GM Taps Moms, Female Engineers for Redesign

Behind the scenes, in wind tunnels, design studios, labs and on the test track, General Motors Co. engineers have been working the past few years to develop the all-new 2013 Chevrolet Malibu, which hits the streets this year.

To get the vehicle just right, GM tapped four of its female engineers — and moms, too — to help redesign the Malibu. The popular family car will be sold not just here in the U.S., but around the world in nearly 100 countries.

Women buy slightly more than half of cars in the U.S. and participate in 80 percent of family car-buying decisions, according to industry statistics provided by GM.

It’s not uncommon for automakers to turn to women engineers to help design vehicles, auto industry experts say.

The new Malibu, GM’s first global midsize sedan, has special touches from women engineers who ensured the gamut of child safety seats work in the vehicle, helped boost fuel economy and made it quieter so moms — and dads — can hear their children in the backseat.

And these engineers aren’t who you might expect.

Single mom and aerodynamics development engineer Suzanne “Suzy” Cody and a colleague spent more than 400 hours in the wind tunnel at the Warren Tech Center to reduce drag on the car.

Cody, who sports blue hair and in her spare time laces up roller skates to compete as “Shovey Camaro” with the Bath City Roller Girls, led efforts to make the car more slippery through the wind, which helped gain 2.5 mpg in highway driving over the Malibu’s predecessor.

As a mother of two young boys, Cody said fuel economy is important to her and she knows how important it is to families.

“You’re worried about money, and when you can do small things to a car like shape the exterior, it doesn’t cost the program any money to have the right exterior shape because you do it far enough in advance,” she said. “You can affect the car in a way that doesn’t cost the company any money, but saves the consumer money in the long run.”

Quiet ride

The new Malibu also uses new materials to help it earn the Malibu’s quietest title to date.

Materials were placed behind the instrument panels, in panels, doors and in carpet to absorb noise. The Malibu also uses acoustic laminated glass to cut noise from big semis that zip by and interrupt conversations with kids, said Kara Gordon, a vehicle performance engineer for noise and vibration acoustics.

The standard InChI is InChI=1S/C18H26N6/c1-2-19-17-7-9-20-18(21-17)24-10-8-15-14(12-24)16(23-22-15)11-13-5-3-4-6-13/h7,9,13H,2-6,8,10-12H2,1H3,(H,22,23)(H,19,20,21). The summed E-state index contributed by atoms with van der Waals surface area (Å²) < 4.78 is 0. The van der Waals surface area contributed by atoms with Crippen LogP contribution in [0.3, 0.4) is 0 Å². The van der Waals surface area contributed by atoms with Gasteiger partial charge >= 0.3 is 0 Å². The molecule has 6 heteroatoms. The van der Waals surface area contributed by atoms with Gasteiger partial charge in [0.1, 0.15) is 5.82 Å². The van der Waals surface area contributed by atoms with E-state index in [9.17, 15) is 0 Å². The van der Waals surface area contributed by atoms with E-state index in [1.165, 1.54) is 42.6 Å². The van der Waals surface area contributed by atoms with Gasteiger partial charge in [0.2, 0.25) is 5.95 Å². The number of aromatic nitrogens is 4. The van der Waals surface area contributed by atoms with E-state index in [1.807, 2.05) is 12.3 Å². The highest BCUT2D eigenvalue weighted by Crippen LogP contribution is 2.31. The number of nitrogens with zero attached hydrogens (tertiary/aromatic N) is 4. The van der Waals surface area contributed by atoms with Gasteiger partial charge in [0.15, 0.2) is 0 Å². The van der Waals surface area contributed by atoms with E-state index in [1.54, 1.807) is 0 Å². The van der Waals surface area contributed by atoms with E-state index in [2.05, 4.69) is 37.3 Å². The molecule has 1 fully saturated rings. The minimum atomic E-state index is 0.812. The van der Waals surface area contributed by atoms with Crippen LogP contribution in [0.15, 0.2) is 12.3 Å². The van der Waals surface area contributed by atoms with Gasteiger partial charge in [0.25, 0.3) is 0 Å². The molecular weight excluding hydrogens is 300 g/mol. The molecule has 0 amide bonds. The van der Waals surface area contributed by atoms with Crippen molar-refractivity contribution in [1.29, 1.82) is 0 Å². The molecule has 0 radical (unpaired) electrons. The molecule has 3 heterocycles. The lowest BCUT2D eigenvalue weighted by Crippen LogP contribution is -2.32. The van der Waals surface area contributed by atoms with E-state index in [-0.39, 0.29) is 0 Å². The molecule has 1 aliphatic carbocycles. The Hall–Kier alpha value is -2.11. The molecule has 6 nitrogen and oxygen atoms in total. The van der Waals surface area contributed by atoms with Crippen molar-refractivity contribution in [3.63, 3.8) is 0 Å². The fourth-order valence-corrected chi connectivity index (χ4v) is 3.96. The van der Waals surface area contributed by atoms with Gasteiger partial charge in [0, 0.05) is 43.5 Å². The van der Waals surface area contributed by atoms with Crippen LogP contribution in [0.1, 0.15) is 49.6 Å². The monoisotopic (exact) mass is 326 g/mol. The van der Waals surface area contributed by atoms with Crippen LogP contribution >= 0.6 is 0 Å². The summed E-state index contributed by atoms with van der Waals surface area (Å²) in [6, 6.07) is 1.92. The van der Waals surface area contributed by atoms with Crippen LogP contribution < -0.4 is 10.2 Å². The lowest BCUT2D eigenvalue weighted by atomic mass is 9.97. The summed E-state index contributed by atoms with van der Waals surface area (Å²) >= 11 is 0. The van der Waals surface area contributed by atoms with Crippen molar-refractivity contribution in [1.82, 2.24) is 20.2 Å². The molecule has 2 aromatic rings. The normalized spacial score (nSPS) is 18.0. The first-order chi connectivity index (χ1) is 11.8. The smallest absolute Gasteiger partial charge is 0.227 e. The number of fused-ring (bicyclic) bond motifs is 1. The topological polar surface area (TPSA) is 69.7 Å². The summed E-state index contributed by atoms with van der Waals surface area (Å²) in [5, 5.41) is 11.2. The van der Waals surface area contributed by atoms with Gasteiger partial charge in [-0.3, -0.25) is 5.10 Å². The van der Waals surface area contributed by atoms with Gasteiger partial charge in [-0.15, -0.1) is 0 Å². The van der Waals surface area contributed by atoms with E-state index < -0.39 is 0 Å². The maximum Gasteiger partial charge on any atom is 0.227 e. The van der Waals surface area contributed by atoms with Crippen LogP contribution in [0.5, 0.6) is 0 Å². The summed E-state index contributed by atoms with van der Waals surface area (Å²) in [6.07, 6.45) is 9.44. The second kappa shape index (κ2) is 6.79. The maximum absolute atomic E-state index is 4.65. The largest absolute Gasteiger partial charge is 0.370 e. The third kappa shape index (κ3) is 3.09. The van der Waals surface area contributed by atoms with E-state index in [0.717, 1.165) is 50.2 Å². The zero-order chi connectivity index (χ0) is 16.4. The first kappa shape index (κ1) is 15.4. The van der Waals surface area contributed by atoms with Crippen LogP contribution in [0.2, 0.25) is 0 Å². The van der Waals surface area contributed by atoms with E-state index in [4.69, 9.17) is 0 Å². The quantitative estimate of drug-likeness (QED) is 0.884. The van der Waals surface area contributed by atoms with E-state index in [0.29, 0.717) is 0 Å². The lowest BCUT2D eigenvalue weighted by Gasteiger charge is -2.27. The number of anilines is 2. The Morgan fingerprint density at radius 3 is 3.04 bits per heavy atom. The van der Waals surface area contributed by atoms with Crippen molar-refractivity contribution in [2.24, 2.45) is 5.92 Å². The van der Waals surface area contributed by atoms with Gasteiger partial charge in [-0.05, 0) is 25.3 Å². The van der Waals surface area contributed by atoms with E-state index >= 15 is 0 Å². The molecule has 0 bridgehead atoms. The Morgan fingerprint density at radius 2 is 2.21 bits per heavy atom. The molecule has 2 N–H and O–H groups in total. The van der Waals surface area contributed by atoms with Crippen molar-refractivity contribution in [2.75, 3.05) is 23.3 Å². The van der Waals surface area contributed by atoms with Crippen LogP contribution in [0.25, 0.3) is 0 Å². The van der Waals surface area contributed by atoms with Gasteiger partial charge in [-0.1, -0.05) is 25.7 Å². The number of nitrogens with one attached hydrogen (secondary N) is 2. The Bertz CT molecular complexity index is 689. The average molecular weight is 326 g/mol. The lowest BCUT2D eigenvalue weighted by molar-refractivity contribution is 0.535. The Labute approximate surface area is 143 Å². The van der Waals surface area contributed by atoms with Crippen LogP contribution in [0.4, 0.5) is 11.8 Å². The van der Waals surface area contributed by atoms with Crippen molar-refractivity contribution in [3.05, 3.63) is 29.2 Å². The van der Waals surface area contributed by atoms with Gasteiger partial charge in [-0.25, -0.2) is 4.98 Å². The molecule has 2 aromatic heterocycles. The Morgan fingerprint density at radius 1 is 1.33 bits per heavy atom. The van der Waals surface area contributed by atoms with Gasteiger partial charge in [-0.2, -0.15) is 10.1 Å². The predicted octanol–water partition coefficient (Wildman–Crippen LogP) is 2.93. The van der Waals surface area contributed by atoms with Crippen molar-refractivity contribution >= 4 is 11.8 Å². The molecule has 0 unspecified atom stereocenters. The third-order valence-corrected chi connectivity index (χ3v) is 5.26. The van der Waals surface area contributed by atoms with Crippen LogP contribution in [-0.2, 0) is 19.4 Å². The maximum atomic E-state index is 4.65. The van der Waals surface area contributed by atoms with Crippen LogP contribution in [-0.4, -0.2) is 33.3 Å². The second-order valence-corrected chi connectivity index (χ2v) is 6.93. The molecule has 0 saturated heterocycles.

“We’ve got voice-recognition technologies, we’ve got all this stuff we’ve loaded into the car and if it’s not quiet enough, it won’t work,” said Gordon, who spent hours in a lab listening to Malibu noise recordings.

The 2013 Malibu Eco, which features eAssist technology to boost fuel economy to 25 mpg city and 37 mpg highway, is already on sale, with a starting price tag of $25,995. In April, it sold 1,600 units. Additional Malibu models will be on sale later this year.

‘Very safe vehicle’

Child safety engineer Julie Kleinert, a 27-year engineering veteran who tests child safety seats and works to improve interior designs to more easily accommodate them, also tested the air bags in the new Malibu.

The mother and grandmother also volunteers with Safe Kids USA’s Buckle Up to teach people about proper child seat installation.

“Three out of four car seats are not installed correctly,” she noted.

The Malibu’s Vehicle Line Manager, Tracy L. Mack-Askew, has already logged nearly 40,000 air miles in the past year flying back and forth to Kansas to GM’s Fairfax plant to ensure Malibu production happens on time. The Malibu also will be built beginning this summer at GM’s Detroit-Hamtramck assembly plant.

“It’s a very safe vehicle,” said Mack-Askew, a mother of two. “We have 10 standard air bags, the latest and greatest in safety technology.”


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